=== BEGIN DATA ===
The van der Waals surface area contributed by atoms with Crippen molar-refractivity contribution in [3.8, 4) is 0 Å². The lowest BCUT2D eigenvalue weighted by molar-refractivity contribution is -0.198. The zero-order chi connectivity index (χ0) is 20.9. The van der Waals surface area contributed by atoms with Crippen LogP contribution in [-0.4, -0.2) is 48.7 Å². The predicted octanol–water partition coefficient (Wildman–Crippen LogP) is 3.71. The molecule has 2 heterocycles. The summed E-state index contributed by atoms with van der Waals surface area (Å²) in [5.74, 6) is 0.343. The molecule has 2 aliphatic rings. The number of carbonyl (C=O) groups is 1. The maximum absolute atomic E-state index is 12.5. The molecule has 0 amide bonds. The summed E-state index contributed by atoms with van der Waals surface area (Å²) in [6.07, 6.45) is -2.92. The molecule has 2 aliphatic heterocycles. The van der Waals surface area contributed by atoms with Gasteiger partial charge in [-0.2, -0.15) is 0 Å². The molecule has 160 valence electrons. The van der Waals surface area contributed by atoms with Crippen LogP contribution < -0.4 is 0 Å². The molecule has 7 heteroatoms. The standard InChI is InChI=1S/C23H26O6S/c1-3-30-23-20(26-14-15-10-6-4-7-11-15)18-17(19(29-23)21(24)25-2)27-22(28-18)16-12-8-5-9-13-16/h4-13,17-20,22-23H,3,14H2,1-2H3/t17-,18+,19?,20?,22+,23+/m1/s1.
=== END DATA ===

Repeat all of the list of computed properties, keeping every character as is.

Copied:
The van der Waals surface area contributed by atoms with Crippen molar-refractivity contribution in [3.8, 4) is 0 Å². The lowest BCUT2D eigenvalue weighted by molar-refractivity contribution is -0.198. The zero-order chi connectivity index (χ0) is 20.9. The van der Waals surface area contributed by atoms with Crippen LogP contribution in [-0.4, -0.2) is 48.7 Å². The predicted octanol–water partition coefficient (Wildman–Crippen LogP) is 3.71. The molecule has 2 heterocycles. The summed E-state index contributed by atoms with van der Waals surface area (Å²) in [5.74, 6) is 0.343. The molecule has 2 aliphatic rings. The number of carbonyl (C=O) groups is 1. The maximum absolute atomic E-state index is 12.5. The molecule has 0 amide bonds. The summed E-state index contributed by atoms with van der Waals surface area (Å²) in [6.07, 6.45) is -2.92. The molecule has 2 aliphatic heterocycles. The van der Waals surface area contributed by atoms with Gasteiger partial charge in [-0.2, -0.15) is 0 Å². The molecule has 160 valence electrons. The van der Waals surface area contributed by atoms with Crippen LogP contribution < -0.4 is 0 Å². The molecule has 7 heteroatoms. The standard InChI is InChI=1S/C23H26O6S/c1-3-30-23-20(26-14-15-10-6-4-7-11-15)18-17(19(29-23)21(24)25-2)27-22(28-18)16-12-8-5-9-13-16/h4-13,17-20,22-23H,3,14H2,1-2H3/t17-,18+,19?,20?,22+,23+/m1/s1.